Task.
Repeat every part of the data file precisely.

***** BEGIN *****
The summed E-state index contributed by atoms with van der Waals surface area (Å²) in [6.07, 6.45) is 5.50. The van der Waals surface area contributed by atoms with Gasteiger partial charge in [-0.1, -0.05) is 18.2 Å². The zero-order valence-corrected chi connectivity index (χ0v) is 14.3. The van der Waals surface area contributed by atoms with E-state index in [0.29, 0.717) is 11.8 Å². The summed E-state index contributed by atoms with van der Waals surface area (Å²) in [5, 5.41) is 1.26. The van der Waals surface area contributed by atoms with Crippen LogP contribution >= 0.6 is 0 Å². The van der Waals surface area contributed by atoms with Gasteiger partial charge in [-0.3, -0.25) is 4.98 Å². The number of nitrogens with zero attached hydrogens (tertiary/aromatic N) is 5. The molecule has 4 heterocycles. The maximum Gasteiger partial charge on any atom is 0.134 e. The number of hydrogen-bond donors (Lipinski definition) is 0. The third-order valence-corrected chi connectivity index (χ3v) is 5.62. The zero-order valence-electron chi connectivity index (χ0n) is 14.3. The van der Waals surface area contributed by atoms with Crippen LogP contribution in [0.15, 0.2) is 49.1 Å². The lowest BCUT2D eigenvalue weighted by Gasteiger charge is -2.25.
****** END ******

The summed E-state index contributed by atoms with van der Waals surface area (Å²) in [6.07, 6.45) is 5.50. The van der Waals surface area contributed by atoms with Gasteiger partial charge in [-0.1, -0.05) is 18.2 Å². The zero-order valence-corrected chi connectivity index (χ0v) is 14.3. The van der Waals surface area contributed by atoms with E-state index in [0.29, 0.717) is 11.8 Å². The summed E-state index contributed by atoms with van der Waals surface area (Å²) in [5, 5.41) is 1.26. The van der Waals surface area contributed by atoms with Crippen LogP contribution >= 0.6 is 0 Å². The van der Waals surface area contributed by atoms with Gasteiger partial charge in [-0.3, -0.25) is 4.98 Å². The number of nitrogens with zero attached hydrogens (tertiary/aromatic N) is 5. The molecule has 4 heterocycles. The maximum Gasteiger partial charge on any atom is 0.134 e. The number of hydrogen-bond donors (Lipinski definition) is 0. The third-order valence-corrected chi connectivity index (χ3v) is 5.62. The zero-order valence-electron chi connectivity index (χ0n) is 14.3. The van der Waals surface area contributed by atoms with Crippen LogP contribution in [0.15, 0.2) is 49.1 Å². The lowest BCUT2D eigenvalue weighted by Gasteiger charge is -2.25.